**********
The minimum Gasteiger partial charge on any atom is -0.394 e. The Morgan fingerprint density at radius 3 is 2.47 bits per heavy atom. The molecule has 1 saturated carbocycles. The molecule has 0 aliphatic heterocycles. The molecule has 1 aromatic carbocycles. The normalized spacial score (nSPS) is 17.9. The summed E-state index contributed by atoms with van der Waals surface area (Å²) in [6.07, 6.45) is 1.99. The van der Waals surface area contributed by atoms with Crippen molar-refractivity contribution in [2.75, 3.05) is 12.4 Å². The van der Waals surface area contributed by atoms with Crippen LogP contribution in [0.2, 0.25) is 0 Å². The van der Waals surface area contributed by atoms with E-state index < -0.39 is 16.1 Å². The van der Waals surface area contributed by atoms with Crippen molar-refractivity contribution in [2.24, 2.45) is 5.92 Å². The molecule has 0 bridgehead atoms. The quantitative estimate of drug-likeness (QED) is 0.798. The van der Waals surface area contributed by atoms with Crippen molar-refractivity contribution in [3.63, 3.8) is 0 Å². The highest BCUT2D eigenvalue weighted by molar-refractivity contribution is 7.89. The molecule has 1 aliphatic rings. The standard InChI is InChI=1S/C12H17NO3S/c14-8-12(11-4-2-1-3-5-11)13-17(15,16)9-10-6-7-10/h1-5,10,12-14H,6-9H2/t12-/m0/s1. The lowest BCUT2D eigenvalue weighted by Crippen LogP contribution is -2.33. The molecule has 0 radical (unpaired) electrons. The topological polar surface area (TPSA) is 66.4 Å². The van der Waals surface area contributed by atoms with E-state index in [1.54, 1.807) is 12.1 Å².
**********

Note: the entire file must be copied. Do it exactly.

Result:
The minimum Gasteiger partial charge on any atom is -0.394 e. The Morgan fingerprint density at radius 3 is 2.47 bits per heavy atom. The molecule has 1 saturated carbocycles. The molecule has 0 aliphatic heterocycles. The molecule has 1 aromatic carbocycles. The normalized spacial score (nSPS) is 17.9. The summed E-state index contributed by atoms with van der Waals surface area (Å²) in [6.07, 6.45) is 1.99. The van der Waals surface area contributed by atoms with Crippen molar-refractivity contribution in [2.75, 3.05) is 12.4 Å². The van der Waals surface area contributed by atoms with Crippen LogP contribution in [0.2, 0.25) is 0 Å². The van der Waals surface area contributed by atoms with E-state index < -0.39 is 16.1 Å². The van der Waals surface area contributed by atoms with Crippen molar-refractivity contribution in [2.24, 2.45) is 5.92 Å². The molecule has 0 bridgehead atoms. The quantitative estimate of drug-likeness (QED) is 0.798. The van der Waals surface area contributed by atoms with Crippen molar-refractivity contribution in [3.63, 3.8) is 0 Å². The highest BCUT2D eigenvalue weighted by molar-refractivity contribution is 7.89. The molecule has 1 aliphatic rings. The standard InChI is InChI=1S/C12H17NO3S/c14-8-12(11-4-2-1-3-5-11)13-17(15,16)9-10-6-7-10/h1-5,10,12-14H,6-9H2/t12-/m0/s1. The lowest BCUT2D eigenvalue weighted by Crippen LogP contribution is -2.33. The molecule has 0 radical (unpaired) electrons. The topological polar surface area (TPSA) is 66.4 Å². The van der Waals surface area contributed by atoms with E-state index in [1.54, 1.807) is 12.1 Å².